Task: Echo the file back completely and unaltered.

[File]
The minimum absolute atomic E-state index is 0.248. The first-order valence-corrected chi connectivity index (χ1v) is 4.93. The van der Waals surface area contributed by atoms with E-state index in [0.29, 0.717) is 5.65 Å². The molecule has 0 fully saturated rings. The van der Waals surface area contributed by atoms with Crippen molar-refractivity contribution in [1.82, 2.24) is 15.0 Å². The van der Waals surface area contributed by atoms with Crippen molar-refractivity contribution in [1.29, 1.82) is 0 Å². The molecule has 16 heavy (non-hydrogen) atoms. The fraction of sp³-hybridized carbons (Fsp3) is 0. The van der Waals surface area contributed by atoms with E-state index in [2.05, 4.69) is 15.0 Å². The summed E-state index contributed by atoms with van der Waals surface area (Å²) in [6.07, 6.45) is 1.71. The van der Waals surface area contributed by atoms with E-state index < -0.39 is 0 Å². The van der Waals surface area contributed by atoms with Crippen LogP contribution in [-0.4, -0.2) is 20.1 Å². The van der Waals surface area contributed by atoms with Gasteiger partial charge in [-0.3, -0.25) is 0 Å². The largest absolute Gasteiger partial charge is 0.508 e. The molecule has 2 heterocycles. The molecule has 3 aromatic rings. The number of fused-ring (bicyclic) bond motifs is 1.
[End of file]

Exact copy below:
The minimum absolute atomic E-state index is 0.248. The first-order valence-corrected chi connectivity index (χ1v) is 4.93. The van der Waals surface area contributed by atoms with E-state index in [0.29, 0.717) is 5.65 Å². The molecule has 0 fully saturated rings. The van der Waals surface area contributed by atoms with Crippen molar-refractivity contribution in [1.82, 2.24) is 15.0 Å². The van der Waals surface area contributed by atoms with Crippen molar-refractivity contribution in [1.29, 1.82) is 0 Å². The molecule has 16 heavy (non-hydrogen) atoms. The fraction of sp³-hybridized carbons (Fsp3) is 0. The van der Waals surface area contributed by atoms with E-state index in [2.05, 4.69) is 15.0 Å². The summed E-state index contributed by atoms with van der Waals surface area (Å²) in [6.07, 6.45) is 1.71. The van der Waals surface area contributed by atoms with E-state index < -0.39 is 0 Å². The van der Waals surface area contributed by atoms with Crippen LogP contribution in [-0.4, -0.2) is 20.1 Å². The van der Waals surface area contributed by atoms with Gasteiger partial charge in [-0.3, -0.25) is 0 Å². The largest absolute Gasteiger partial charge is 0.508 e. The molecule has 2 heterocycles. The molecule has 3 aromatic rings. The number of fused-ring (bicyclic) bond motifs is 1.